SolarWinds just keeps getting worse: New strain of backdoor malware found in probe

Plus: McAfee's in serious trouble over claimed cryptocurrency scam


In brief Another form of malware has been spotted on servers backdoored in the SolarWinds' Orion fiasco.

The strain, identified as SUNSHUTTLE by FireEye, is a second-stage backdoor written in Go which uses HTTPS to communicate with a command-and-control server for data exfiltration, adding new code as needed. Someone based in the US, perhaps at an infected organization, uploaded the malware to a public malware repository in August last year for analysis, well before the cyber-spying campaign became public.

Brandon Wales, acting director of the US Cybersecurity and Infrastructure Agency, warned it could take 18 months to clean up this mess, and that's looking increasingly likely.

Play the world's tiniest violin

It appears there's no honor among thieves after an internal war in malware forums was followed by mass doxxings and Bitcoin thefts.

Threat analyst Intel471 noted that in this past week two cybercrime forums, Maza and Exploit, reported data loss of their members' personal information. Earlier in the year two more forums, Verified and Crdclub, suffered similar problems.

"The incidents show that even perpetrators of cybercrime aren't immune from experiencing the fallout that comes with personally identifiable information being made public," said the analyst. "Various cybercrime forums are alive with chatter following the breaches, with nefarious actors wondering if their real-world identities will be discovered thanks to the leaked data."

Law enforcement is not thought to be involved in the hacking, but will no doubt be looking at any information released very closely. A log of messages and transactions could be very useful in identifying and tracking down perpetrators.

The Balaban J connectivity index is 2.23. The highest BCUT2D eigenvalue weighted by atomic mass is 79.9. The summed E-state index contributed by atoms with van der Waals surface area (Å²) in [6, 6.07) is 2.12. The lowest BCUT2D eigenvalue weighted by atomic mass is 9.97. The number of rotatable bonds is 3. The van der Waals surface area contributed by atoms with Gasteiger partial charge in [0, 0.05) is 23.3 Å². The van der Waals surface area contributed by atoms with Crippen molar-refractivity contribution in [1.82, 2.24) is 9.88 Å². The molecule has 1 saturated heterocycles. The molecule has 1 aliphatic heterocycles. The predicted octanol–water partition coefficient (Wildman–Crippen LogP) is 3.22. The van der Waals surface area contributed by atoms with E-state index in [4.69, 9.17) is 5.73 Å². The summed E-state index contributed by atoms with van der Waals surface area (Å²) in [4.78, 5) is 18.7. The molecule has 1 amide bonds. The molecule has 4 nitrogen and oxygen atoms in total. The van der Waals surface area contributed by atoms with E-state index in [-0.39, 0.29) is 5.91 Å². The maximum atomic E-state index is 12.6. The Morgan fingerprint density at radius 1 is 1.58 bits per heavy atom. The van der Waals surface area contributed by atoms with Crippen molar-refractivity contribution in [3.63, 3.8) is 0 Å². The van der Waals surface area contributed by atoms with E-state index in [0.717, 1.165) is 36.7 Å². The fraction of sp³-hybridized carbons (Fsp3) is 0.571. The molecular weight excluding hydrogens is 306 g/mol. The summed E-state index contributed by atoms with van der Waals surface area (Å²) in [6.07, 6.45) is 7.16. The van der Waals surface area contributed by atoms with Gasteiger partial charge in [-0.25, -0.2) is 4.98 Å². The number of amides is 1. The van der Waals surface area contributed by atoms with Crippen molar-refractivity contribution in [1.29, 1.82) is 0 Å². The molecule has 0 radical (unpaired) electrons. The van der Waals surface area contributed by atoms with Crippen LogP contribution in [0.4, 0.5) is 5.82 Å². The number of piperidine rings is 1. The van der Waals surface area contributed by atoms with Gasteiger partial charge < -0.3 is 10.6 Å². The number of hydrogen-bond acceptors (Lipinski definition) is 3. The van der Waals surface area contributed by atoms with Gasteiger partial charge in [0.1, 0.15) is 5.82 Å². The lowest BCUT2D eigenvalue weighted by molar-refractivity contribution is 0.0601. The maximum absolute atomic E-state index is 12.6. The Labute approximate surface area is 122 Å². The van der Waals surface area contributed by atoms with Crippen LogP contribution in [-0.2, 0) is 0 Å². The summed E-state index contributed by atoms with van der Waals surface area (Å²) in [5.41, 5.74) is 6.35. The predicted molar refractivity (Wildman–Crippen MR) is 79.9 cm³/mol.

Another week, another serious Cisco patch

A serious flaw in the Snort detection engine of Cisco's Ethernet Frame Decoder can effectively kill systems.

According to Switchzilla's advisory: "An attacker could exploit this vulnerability by sending malicious Ethernet frames through an affected device. A successful exploit could allow the attacker to exhaust disk space on the affected device, which could result in administrators being unable to log in to the device or the device being unable to boot up correctly."

Any Snort system earlier than Release 2.9.17 is vulnerable, and that includes 1000 and 4000 series Integrated Services Routers and Catalyst 8000V, 8200 and 8300 Series Edge Platforms, as well as other products. Time to get patching again.

McAfee charged over cryptocurrency fraud

John McAfee, the security industry's equivalent of a wacky great-uncle who drinks too much at Christmas and goes off the rails, is now facing serious charges from the US Department of Justice.

Uncle Sam has accused McAfee and his advisor, Jimmy Gale Watson Jr, of conspiracy to commit commodities and securities fraud, conspiracy to commit securities and touting fraud, wire fraud conspiracy and substantive wire fraud, and money laundering conspiracy. Watson was arrested on Friday and McAfee remains in prison in Spain on separate charges.

"The defendants allegedly used McAfee's Twitter account to publish messages to hundreds of thousands of his Twitter followers touting various cryptocurrencies through false and misleading statements to conceal their true, self-interested motives," Manhattan US Attorney Audrey Strauss said.

"McAfee, Watson, and other members of McAfee's cryptocurrency team allegedly raked in more than $13m from investors they victimized with their fraudulent schemes. Investors should be wary of social media endorsements of investment opportunities."

The DoJ claimed that from December 2017 to October 2018, the two managed a pump-and-dump scheme for online currency, selling off their own holdings for a massive profit. This must put a bit of a brake on McAfee's presidential ambitions – but these days, who knows. ®

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